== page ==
On Feb. 24, 2022, the first day (in local time) of Russia’s invasion of Ukraine, social media users shared widely an insidious hoax that purported to provide details of the death of an “American journalist” or other U.S. citizens in a Russian bombing.
The viral hoax typically had the following components:
- A “BREAKING” prefix
- The claim that an “American journalist” (with various different names provided) has been killed/seriously injured in Russian bombing in Kyiv
- The phrase “The White House is currently preparing a statement”
- A photograph of the purported victim
For example, not long after the invasion began, one Twitter account posted a message that read:
BREAKING: American journalist Farbod Esnaashari has been severely injured in bomb blast in Kyiv, Ukraine. The White House is currently preparing a statement…
Esnaashari is a real reporter, but he covers basketball for Sports Illustrated, was not present in Ukraine during the invasion, and continued tweeting after the false and unsettling rumor of his demise had been posted. The photograph of him is authentic and appears to have been taken from his Twitter profile. Another figure from the world of basketball fandom, Arye Abraham, was featured in a second phony tribute to a supposedly deceased American journalist.
Multiple examples of the hoax could be found on Twitter in the first 24 hours of the invasion. Some of the most prominent examples appeared to be linked to online trolling and gamer tropes, similar to the “Sam Hyde” hoax often seen in the aftermath of mass shootings and terrorist attacks.
For example, one prominent post, published by the relatively low-effort fake “CNN Ukraine” account @CNNUKR, read as follows:
We’re sad to announce that the first American casualty of the Ukraine crisis has taken place. Thoughts and prayers with the family of activist Bernie Gores who passed away this morning after a mine planted by Russian backed separatists exploded.
In reality, the man shown in that photograph was Jordie Jordan, a YouTuber and gamer also known as “Wings of Redemption,” who has been the target of similar trolling in the past.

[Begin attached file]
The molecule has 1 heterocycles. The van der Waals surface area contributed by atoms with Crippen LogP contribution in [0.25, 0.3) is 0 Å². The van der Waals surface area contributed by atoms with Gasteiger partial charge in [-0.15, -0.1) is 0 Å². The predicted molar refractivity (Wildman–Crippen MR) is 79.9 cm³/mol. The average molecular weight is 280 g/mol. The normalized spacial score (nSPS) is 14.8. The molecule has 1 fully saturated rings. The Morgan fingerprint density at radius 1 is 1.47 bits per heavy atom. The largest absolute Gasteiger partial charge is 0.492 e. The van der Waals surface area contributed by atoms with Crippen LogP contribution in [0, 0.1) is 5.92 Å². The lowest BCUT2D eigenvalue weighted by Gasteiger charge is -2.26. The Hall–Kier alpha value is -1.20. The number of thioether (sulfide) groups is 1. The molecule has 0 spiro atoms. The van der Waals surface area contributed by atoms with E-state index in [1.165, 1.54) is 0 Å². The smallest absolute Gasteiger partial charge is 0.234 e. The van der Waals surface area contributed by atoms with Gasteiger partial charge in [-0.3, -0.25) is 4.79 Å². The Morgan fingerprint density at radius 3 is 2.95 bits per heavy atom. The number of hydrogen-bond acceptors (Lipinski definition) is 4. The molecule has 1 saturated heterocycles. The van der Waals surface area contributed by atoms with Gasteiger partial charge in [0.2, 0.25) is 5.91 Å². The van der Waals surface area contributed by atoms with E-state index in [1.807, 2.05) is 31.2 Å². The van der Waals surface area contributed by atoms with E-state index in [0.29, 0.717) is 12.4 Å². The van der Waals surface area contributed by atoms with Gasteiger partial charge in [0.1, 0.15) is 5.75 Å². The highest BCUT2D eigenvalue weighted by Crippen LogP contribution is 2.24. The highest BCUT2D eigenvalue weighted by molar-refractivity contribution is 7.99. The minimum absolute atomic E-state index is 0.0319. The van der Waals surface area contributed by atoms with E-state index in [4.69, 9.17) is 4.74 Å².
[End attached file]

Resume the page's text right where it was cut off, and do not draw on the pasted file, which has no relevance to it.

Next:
For example, in August 2021, similar phony “BBC Afghanistan” and “CNN Afghanistan” accounts posted fake descriptions of “Bernie Gores” as the victim of Taliban violence in the aftermath of the U.S. withdrawal from that nation. “Bernie Gores” is not a real person, but rather a fictional name which, when pronounced, requires the speaker to utter an exceptionally offensive racist phrase.
Another phony account, @CNNUkrainian, posted a similar tweet containing a photograph of Jordan, along with a modified version of the fictional name, “Bernie Goranov”:
To be clear, it remains a possibility that U.S. citizens might ultimately be among those killed in the Russian invasion of Ukraine. However, as of Feb. 24, there were no specific, credible reports of American casualties, and the formulaic social media posts shared widely in the first hours of the invasion were distasteful hoaxes that emerged from the darker corners of gamer culture and basketball fandom.
Sources:Abraham, Arye. “How a 16-Year-Old Scooped the NBA’s Best Reporters on D12 Free-Agency Saga.” Bleacher Report, https://bleacherreport.com/articles/1697795-how-a-16-year-old-scooped-the-nbas-best-reporters-on-d12-free-agency-saga. Accessed 24 Feb. 2022.“FACT CHECK: Was the Texas Church Shooter a Muslim Convert Named ‘Samir Al-Hajeed’?” Snopes.Com, https://www.snopes.com/fact-check/texas-samir-al-hajeed-sam-hyde/. Accessed 24 Feb. 2022.“Fake ‘Afghan News’ Accounts Spread Racist Misinformation About ‘Missing Reporter.’” Snopes.Com, https://www.snopes.com/fact-check/fake-afghan-news-missing-reporter/. Accessed 24 Feb. 2022.“Law Student by Day, News-Breaking NBA Insider by Night.” USC News, 27 June 2019, https://news.usc.edu/158654/arye-abraham-nba-insider-usc-gould-law-student/.